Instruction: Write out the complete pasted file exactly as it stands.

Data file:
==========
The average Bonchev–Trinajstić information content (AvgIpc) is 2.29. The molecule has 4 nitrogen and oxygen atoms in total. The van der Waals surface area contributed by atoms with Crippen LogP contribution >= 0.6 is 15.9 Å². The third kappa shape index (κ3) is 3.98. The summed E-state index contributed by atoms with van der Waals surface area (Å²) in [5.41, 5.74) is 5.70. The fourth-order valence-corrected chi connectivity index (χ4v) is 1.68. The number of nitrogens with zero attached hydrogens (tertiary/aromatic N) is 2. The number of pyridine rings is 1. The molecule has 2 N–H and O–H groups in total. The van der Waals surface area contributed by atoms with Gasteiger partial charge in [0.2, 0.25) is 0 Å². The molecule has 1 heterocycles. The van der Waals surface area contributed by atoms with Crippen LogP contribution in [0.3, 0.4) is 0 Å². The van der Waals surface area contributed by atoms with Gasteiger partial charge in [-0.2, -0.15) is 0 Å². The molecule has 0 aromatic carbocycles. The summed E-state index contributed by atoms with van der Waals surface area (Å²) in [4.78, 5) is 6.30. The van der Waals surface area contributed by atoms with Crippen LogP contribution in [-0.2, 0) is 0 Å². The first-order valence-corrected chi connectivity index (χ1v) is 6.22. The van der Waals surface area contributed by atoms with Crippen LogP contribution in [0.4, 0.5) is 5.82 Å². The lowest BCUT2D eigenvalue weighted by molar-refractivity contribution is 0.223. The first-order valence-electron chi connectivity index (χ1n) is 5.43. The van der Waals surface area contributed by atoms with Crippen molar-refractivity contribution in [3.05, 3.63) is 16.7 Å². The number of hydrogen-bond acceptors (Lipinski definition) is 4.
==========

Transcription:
The average Bonchev–Trinajstić information content (AvgIpc) is 2.29. The molecule has 4 nitrogen and oxygen atoms in total. The van der Waals surface area contributed by atoms with Crippen LogP contribution >= 0.6 is 15.9 Å². The third kappa shape index (κ3) is 3.98. The summed E-state index contributed by atoms with van der Waals surface area (Å²) in [5.41, 5.74) is 5.70. The fourth-order valence-corrected chi connectivity index (χ4v) is 1.68. The number of nitrogens with zero attached hydrogens (tertiary/aromatic N) is 2. The number of pyridine rings is 1. The molecule has 2 N–H and O–H groups in total. The van der Waals surface area contributed by atoms with Gasteiger partial charge in [0.2, 0.25) is 0 Å². The molecule has 1 heterocycles. The van der Waals surface area contributed by atoms with Crippen LogP contribution in [0.3, 0.4) is 0 Å². The van der Waals surface area contributed by atoms with Gasteiger partial charge in [-0.2, -0.15) is 0 Å². The molecule has 0 aromatic carbocycles. The summed E-state index contributed by atoms with van der Waals surface area (Å²) in [4.78, 5) is 6.30. The van der Waals surface area contributed by atoms with Crippen LogP contribution in [-0.2, 0) is 0 Å². The first-order valence-corrected chi connectivity index (χ1v) is 6.22. The van der Waals surface area contributed by atoms with Crippen LogP contribution in [0.4, 0.5) is 5.82 Å². The lowest BCUT2D eigenvalue weighted by molar-refractivity contribution is 0.223. The first-order valence-electron chi connectivity index (χ1n) is 5.43. The van der Waals surface area contributed by atoms with Crippen molar-refractivity contribution in [3.05, 3.63) is 16.7 Å². The number of hydrogen-bond acceptors (Lipinski definition) is 4.